Domaine Estelle Sauvion has been making some of the best Muscadet for years now. Since becoming certified organic in 1996 and using a unique approach of aging the wine in large ‘foudres’ (oak barrels) they are making Muscadet that really delivers a unique experience. Pair with oysters.
Giulia Negri is producing everything we want in a great Nebbiolo at her high-elevation vineyards in Barolo. Her Langhe Nebbiolo is perfumed & precise, bursting with lively fruit & freshness. Giulia is more than a rising star, she’s affirmed talent among Piedmontese vignerons.
Nicole Chanrion inherited her family’s estate at a time when few believed that women could make great wine. Yet, she persisted in making one of the best, most traditional Côte de Brouilly’s according to natural methods of winemaking. Her gloriously grapey Brouilly remains a killer value. Stock up and enjoy!
Jean Foillard is best known for popularizing and expanding the idea of ‘natural’ wine to the greater wine community. In his vision, wine should come from undisturbed, unmanipulated vines, and nothing should be added nor taken away from the final product. His Beaujolais-Villages is driven by a purity and energy that is unmistakably Foillard.
When we think “old World Chardonnay” our minds immediately head to Burgundy, but this Piemontese Chardonnay is a close second! The high altitude of these vines brings lightness, brightness, and freshness to this mineral-driven expression of Chardonnay.
We can barely restrain our excitement for this brand new wine from the best value producer in all of Italy. All of Elvio Tintero’s wines are spot on, delicious, and cheap! Delicious, classic Nebbiolo for 13 bucks? How can you beat it? With some fresh pasta, that’s how.
Sparkling Chenin Blanc is one of the best ways to get any party started. This wine is orchard fruited, floral, and spunky - perfect for your next get together. Sebastien Brunet converted his family estate to organics in 2006 and the wines are only getting better for it.
Between vegetable farming and tinkering with his motorcycle, Régis Minet makes beautiful, precise, textbook Loire Sauvignon Blanc. You couldn't ask for a better summer white to accompany you poolside or paired with Sage Farm Sterling cheese!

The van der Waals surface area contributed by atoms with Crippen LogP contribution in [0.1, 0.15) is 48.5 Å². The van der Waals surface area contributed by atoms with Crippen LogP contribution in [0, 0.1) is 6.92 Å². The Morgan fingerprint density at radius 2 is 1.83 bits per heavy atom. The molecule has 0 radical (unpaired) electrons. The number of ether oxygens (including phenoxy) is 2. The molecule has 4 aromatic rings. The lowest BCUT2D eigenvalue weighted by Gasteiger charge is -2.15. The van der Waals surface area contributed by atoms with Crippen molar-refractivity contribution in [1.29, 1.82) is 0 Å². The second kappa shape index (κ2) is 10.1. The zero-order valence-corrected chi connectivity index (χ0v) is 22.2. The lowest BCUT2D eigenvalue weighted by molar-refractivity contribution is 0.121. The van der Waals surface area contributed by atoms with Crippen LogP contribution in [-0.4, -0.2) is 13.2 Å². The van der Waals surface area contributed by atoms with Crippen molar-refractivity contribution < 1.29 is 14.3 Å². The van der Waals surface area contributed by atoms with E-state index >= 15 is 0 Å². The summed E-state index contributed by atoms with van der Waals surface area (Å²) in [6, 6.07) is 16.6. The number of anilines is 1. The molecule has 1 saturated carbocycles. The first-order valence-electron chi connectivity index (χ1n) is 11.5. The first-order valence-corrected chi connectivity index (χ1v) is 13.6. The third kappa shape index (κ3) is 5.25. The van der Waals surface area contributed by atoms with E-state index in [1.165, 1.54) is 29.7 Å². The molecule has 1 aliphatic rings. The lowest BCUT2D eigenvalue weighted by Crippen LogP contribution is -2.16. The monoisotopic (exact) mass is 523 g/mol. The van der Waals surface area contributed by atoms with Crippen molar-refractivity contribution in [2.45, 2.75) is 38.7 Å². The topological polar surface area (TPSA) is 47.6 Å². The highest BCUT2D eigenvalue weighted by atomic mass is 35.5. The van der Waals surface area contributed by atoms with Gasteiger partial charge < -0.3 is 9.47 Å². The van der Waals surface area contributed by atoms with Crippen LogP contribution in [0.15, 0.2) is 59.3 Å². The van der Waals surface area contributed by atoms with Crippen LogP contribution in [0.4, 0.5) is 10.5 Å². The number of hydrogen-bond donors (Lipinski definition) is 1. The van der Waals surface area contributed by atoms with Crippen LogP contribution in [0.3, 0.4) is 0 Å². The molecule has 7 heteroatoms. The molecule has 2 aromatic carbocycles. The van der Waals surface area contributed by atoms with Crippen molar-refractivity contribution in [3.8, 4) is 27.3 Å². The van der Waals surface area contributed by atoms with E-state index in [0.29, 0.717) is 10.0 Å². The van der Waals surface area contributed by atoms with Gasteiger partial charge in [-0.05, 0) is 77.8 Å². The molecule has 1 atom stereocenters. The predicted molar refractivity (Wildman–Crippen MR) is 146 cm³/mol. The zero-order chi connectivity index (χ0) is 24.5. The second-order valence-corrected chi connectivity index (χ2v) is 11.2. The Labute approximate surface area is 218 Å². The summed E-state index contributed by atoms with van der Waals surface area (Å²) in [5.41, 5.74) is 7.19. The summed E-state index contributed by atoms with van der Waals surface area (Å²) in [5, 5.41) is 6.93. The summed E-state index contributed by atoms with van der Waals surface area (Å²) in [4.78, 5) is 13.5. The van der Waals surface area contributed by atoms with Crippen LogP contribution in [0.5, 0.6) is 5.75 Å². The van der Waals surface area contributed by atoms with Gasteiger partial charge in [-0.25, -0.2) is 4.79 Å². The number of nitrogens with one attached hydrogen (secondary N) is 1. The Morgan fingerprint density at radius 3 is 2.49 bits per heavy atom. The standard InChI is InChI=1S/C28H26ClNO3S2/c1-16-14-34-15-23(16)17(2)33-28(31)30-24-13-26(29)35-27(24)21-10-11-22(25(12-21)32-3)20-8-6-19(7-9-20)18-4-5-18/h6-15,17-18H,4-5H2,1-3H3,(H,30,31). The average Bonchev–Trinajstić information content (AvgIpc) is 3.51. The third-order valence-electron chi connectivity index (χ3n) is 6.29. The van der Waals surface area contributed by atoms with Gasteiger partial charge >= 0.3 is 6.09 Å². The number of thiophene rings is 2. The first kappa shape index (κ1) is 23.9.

Poderi Cellario represents the best of old and new Piedmont. They are firm classicists when it comes to respecting local winemaking traditions, yet manage to imbue their bottlings with a sense of modernity and playfulness. This is glou-glou with structure and depth, meant to be enjoyed with pizza.
The Favorita grape is quite rare, even in Piedmont. Genetically identical to Ligurian Vermentino, it bears a nose of intensely perfumed pear, with serious freshness & considerable minerality. It’s easy on the palate & the wallet, as well as a downright crushable Italian white, perfect for a wide array of dishes.
Andrea’s “Dellamesola,” named after his particular zone of Brusnengo, is a letter-perfect exemplar of the specialness of his terroir in miniature. Comprising 80% Nebbiolo and 10% each Vespolina and Croatina from just outside the delimitation of the Bramaterra appellation, it spent one year in large Slavonian oak casks.
Northern Piedmont’s growing conditions are much different than that of the Langhe - with close proximity to the Alps the season is earlier and skins are thicker. Ioppa uses large oak barrels on their Nebbiolo, creating a wine that is softer with pronounced aromatics. Enjoy with steak or something on the grill!
Dolcetto is often relegated to second–or even third–fiddle in the realm of great Piedmontese reds. Yet–a really sublime Dolcetto paired up with the ideal cuisine can surely outshine far more sophisticated wines. That is certainly the case in the cellars of Guido Porro. A humble winemaker with a lineup as sharp as they come, you won't find more value in approachable Italian reds anywhere else in the country. This release of his Dolcetto is particularly delicious, begging to be paired up with your favorite pizza pie.